Last Updated on March 20, 2023 by Dave Schoenbeck
Peter Drucker may have passed away in 2005, but his contributions to the business world continue.
A prolific author and educator with a unique outlook on management, Drucker continues to be one of the most influential thinkers in the leadership space even to this day. In addition, his commitment to ethical leadership has radically reshaped the relationship between managers and employees.
How did Peter Drucker define the job of a manager?
Peter Drucker is known as “the founder of modern management” for his approach to professional leadership. He published 39 books on the subject during his lifetime that remain relevant 50 years on. Many managers had a contentious, us-vs-them relationship with their direct reports at the time of his early publications.
Peter Drucker’s management theory took form in his 1954 book, The Practice of Management. He discusses the concept of management by objectives or MBO. This is a five-step process that governs effective management. The steps are as follows:
- Define organizational objectives
- Communicate objectives to employees
- Monitor employee performance
- Evaluate employee progress
- Reward employee achievements
This cycle then repeats. While this might seem like a common-sense approach to management, the Peter Drucker theory was revolutionary for its time and is still an ideal model to strive for.
You would be surprised how many of these simple steps are botched by even the most well-meaning business leaders. Think about all the times in your organization when objectives were unclear or weren’t effectively communicated, or employees weren’t adequately evaluated or rewarded for their work. Unfortunately, it happens all the time.
Drucker was a big proponent of viewing employees as assets, not liabilities. A manager’s success depends almost entirely on their team’s success. Therefore, it’s in the manager’s best interests to foster an atmosphere of encouragement and mutual growth.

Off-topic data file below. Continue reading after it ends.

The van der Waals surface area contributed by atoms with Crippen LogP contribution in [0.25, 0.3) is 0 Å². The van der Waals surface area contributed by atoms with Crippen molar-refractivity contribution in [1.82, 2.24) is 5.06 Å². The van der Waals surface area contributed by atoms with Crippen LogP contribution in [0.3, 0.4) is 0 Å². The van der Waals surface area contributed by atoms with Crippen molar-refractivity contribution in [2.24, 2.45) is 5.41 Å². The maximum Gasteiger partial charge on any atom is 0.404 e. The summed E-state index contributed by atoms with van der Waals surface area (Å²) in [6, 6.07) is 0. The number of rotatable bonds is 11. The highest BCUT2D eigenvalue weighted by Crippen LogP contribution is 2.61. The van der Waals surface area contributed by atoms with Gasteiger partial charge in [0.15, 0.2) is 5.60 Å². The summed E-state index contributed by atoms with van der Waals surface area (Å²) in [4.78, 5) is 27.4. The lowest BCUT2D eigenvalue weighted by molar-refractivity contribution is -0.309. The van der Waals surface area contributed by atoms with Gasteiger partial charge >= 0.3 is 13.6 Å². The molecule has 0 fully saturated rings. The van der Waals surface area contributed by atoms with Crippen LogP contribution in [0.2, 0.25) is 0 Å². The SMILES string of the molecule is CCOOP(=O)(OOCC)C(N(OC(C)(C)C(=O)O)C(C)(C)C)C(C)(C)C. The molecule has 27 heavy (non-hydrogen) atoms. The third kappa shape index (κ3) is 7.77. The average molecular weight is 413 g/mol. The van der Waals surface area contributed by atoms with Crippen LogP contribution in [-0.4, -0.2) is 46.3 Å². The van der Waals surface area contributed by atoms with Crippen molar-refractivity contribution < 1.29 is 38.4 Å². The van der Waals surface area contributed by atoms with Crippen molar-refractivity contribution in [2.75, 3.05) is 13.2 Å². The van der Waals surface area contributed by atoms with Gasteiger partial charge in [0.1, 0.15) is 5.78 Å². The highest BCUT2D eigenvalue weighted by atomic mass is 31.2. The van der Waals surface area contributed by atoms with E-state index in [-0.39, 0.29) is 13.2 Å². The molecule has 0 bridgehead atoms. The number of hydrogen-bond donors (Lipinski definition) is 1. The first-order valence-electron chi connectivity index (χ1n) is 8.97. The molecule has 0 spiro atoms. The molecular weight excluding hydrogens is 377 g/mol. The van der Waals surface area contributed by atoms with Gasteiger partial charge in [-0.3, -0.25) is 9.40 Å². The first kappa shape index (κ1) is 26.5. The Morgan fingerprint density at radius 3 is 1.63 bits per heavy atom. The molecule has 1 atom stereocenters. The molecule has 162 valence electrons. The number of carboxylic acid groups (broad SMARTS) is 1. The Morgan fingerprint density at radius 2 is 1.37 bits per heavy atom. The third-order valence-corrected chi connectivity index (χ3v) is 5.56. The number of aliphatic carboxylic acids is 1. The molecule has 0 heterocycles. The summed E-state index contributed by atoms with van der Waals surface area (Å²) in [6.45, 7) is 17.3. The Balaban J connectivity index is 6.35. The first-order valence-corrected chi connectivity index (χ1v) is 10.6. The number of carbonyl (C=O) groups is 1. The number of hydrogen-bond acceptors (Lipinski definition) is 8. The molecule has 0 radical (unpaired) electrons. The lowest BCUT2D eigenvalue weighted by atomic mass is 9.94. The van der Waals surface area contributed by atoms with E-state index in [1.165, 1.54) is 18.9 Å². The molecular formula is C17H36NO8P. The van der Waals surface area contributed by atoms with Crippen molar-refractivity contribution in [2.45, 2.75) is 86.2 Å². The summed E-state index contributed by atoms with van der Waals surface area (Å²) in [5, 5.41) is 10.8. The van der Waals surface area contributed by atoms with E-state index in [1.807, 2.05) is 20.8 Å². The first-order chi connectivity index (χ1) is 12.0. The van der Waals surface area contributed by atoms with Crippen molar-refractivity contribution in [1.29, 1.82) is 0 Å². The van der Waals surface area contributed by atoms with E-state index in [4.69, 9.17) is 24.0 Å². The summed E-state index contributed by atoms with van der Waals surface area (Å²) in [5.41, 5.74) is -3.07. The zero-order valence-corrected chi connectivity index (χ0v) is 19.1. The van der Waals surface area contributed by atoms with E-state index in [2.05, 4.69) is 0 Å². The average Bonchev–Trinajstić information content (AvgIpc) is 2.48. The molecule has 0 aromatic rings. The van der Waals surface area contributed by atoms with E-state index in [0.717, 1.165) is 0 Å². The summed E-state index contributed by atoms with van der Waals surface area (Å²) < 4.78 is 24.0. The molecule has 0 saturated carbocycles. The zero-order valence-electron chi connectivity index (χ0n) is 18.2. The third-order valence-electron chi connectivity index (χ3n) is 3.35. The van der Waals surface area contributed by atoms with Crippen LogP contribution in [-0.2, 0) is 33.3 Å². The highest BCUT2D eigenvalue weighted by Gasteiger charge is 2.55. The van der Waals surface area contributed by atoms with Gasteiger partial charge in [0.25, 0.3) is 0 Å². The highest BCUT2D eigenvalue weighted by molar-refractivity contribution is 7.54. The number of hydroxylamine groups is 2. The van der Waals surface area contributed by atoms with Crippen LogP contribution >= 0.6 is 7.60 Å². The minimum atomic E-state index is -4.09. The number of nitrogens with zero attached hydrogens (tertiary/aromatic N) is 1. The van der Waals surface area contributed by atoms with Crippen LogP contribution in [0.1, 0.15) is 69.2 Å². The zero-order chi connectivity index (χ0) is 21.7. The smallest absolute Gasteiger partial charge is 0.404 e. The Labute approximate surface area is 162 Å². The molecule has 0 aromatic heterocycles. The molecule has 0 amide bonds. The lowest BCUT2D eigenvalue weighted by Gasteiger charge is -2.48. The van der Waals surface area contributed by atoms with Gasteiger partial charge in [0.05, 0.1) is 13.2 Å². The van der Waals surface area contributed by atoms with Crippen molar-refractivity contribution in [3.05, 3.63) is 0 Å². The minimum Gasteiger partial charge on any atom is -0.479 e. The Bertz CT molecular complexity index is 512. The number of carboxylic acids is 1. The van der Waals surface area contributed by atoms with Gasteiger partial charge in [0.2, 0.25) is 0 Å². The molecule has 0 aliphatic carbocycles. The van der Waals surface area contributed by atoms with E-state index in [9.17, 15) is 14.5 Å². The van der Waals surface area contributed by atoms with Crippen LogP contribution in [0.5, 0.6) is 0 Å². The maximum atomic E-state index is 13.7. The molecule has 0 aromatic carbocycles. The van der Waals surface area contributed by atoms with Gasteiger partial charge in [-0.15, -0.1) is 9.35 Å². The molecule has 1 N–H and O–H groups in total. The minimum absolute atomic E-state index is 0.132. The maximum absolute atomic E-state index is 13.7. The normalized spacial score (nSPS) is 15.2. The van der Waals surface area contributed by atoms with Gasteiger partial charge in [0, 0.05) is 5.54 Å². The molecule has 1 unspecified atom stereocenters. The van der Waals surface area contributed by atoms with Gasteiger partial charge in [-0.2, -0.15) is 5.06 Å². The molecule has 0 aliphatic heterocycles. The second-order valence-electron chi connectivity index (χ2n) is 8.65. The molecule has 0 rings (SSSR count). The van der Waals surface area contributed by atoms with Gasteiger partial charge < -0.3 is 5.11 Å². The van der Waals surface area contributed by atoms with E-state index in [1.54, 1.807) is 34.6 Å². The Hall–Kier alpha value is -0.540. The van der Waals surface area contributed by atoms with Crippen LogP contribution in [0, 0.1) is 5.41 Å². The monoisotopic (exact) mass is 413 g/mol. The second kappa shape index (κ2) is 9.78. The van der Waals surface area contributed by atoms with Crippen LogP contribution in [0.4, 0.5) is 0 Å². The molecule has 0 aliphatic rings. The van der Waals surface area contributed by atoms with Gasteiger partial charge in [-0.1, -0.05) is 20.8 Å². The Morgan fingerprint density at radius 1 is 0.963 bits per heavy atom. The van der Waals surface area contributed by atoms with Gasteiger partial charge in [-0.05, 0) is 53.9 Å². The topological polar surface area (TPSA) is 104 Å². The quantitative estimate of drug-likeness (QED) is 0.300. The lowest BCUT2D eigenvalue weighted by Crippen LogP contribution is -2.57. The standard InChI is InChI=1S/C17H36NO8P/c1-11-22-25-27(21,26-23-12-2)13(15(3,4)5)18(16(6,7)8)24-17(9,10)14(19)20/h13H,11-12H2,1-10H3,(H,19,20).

Peter Drucker also posits that a manager must maintain high moral and ethical integrity levels. He once said, “Management is doing things right; leadership is doing the right things.” Managers set the tone for their communities, and it’s essential to demonstrate the behavior you want to see reflected in your direct reports.
Managers at all levels can implement these strategies into their attitudes toward leadership by creating a people-centric culture governed by high standards of ethics and moral responsibility. In addition, fostering an environment of communication, support, and inclusion is the quickest way for a functional team happy to contribute to your organization’s success.
Overall, Peter Drucker was a force of nature whose empathy, insight, and care for others revolutionized the relationship between manager and employee. His work is a testament to the power of leaders dedicated to doing the right thing. If you choose to be a professional manager or leader, you must go back and read Drucker’s ideas. They have aged well and are actively used today.
As a business coach, I’ve held Peter Drucker’s lessons on management and leadership in very high regard throughout my career. As a result, I’m happy to help my clients implement these techniques into their management styles whenever possible. Click here to schedule a complimentary video call with me and discuss your goals.
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